Thursday saw the publication of a valuable report that brings to life the experiences of thousands of mothers affected by maternal mental illness and their reluctance to seek professional help.
The NSPCC also published a report on this important issue earlier this year. Since then, more than 20,000 women in England will have experienced a perinatal mental illness. Most of these women may have had mild anxiety and depression. But many - tens, if not hundreds - will have been effected by severe, and sometimes life threatening depression or psychosis.
The poor awareness and understanding of these problems in our society mean that many women feel that they are on their own. Fear and shame mean that they don't ask for help, and as a consequence, they don't get the support they need.
Thursday's Perinatal Mental Health report - from Tommy's, netmums, RCM and the Institute of Health Visiting - shows that 34% of women were not honest about their illness because they were concerned that their baby might be removed.
We all need to address this misconception. Services should be perceived as a source of support, not sanction. It is true that maternal mental illness can have negative impacts on babies: Mothers who are struggling to deal with untreated mental illnesses can find it hard to give their babies the sensitive, responsive care that they need. But this is exactly why families need to be able to access help. It is very unusual that a baby will be removed from their family, but if services know that a mum is struggling they can help her to cope with her mental illness and to bond with her baby.
Sadly, too few mothers today have a relationship with a trusted midwife or health visitor who can reassure them that it's ok to ask for help. Thursday's report reveals, as ours did, that many women see a different midwife or health visitor at every contact, their appointments can feel short and rushed, and opportunities for sensitive, supportive conversations are missed.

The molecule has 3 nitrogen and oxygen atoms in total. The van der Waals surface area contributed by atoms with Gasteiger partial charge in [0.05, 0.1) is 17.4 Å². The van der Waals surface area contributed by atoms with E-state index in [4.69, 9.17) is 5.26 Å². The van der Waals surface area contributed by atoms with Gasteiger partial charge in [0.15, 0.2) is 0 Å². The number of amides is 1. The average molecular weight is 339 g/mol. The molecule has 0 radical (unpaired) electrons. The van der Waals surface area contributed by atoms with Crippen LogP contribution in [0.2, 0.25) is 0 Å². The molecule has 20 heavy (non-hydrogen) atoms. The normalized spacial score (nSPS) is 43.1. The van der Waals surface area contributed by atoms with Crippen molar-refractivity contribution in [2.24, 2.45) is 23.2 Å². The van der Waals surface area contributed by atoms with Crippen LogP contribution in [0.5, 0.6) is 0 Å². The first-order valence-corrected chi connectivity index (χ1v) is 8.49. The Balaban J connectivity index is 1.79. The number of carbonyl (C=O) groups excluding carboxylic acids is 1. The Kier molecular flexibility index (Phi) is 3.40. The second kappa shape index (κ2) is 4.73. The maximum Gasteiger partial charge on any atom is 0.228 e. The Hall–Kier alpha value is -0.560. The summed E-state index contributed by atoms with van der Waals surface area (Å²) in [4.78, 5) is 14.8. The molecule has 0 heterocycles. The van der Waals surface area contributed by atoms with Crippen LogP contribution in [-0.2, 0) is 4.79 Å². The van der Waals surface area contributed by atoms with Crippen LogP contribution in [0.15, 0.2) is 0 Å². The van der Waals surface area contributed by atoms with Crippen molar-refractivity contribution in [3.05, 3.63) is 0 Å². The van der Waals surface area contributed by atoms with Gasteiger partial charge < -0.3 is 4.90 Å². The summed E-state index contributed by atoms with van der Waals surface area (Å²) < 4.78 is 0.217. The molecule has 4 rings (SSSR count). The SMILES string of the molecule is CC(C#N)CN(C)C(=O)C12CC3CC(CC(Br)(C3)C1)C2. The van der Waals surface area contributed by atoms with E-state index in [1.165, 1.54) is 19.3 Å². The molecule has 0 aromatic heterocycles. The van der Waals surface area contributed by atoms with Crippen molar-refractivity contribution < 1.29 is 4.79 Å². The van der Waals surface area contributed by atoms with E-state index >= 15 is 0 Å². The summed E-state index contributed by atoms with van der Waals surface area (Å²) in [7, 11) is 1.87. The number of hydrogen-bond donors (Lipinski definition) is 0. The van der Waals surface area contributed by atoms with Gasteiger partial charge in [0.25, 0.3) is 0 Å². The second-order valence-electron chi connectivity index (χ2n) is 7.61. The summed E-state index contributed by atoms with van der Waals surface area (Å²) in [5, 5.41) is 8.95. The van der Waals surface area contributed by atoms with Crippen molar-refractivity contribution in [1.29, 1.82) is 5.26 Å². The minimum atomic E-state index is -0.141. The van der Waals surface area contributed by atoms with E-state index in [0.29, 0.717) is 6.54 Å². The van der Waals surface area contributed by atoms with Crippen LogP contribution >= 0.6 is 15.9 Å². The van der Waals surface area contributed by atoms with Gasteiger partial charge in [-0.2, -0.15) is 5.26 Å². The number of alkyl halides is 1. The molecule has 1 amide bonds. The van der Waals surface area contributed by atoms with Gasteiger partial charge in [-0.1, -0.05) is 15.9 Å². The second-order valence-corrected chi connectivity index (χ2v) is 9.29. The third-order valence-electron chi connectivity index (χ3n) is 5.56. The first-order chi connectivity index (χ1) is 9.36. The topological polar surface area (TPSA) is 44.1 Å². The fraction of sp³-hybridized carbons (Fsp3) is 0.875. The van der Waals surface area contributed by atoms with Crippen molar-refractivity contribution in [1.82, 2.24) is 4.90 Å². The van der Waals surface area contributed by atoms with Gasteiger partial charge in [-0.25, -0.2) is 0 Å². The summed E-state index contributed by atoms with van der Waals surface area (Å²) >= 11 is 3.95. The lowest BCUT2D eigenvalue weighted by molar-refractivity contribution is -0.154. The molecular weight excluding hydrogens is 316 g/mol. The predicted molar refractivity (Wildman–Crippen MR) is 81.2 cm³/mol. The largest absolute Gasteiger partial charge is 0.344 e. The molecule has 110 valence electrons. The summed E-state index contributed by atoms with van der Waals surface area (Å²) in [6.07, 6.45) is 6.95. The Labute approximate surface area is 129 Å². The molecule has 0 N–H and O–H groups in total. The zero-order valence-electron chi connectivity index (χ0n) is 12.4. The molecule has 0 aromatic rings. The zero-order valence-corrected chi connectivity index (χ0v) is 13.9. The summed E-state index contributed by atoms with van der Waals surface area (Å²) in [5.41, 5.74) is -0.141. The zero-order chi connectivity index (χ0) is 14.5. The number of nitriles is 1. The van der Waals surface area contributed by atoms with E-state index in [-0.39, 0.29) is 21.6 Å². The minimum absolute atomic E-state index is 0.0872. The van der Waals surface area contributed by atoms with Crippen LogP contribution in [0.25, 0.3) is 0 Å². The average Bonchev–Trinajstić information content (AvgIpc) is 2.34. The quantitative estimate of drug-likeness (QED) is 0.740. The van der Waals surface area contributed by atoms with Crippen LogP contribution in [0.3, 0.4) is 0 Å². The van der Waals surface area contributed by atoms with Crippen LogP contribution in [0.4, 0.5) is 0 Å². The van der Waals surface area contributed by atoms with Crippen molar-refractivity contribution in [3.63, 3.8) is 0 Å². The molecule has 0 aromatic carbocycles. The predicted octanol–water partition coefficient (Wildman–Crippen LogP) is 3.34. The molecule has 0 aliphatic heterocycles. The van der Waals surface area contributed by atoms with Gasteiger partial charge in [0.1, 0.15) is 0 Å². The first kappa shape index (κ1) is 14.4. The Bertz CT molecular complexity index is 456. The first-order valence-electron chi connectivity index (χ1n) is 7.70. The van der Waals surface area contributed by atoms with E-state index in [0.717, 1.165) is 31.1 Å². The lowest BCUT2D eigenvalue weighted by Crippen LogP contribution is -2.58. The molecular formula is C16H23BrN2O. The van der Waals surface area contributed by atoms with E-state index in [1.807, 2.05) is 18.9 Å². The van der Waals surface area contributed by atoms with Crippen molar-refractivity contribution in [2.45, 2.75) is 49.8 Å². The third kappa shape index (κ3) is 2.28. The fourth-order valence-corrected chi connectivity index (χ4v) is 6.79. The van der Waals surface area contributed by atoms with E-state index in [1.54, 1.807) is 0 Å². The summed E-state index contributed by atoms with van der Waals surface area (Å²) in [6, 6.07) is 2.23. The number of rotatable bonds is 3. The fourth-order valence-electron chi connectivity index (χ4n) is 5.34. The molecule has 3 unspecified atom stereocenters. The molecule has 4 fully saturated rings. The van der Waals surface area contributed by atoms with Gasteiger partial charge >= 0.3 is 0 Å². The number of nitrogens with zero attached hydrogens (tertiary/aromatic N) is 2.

It is critically important that all new mothers receive continuity in their care. Midwives and health visitors want to provide this crucial support, but they need the time and support to develop strong and supportive relationships with women, and the confidence to identify and act on mental health problems when they do arise.
In Thursday's report, professionals identified that they have had insufficient training in maternal mental health. Other research shows that only 17.6% of midwives said they had sufficient training in maternal mental illness. This clearly needs to change. We have argued that every area should have a Specialist Mental Health Midwife who can champion the needs of women with perinatal mental illness in their area, and provide training and advice for other maternity staff.
The Government has accepted that current care is not good enough and needs to change. It has mandated NHS England to ensure that every woman has a named midwife who can provide her with personal 1:1 care, and to improve diagnosis and intervention for postnatal depression.
The next report I'd like to see, is one that sets out how they will achieve this.
Every day in the UK, 200 babies will be born to a mother who has, or will develop a perinatal mental illness. The research is clear. It's time for action.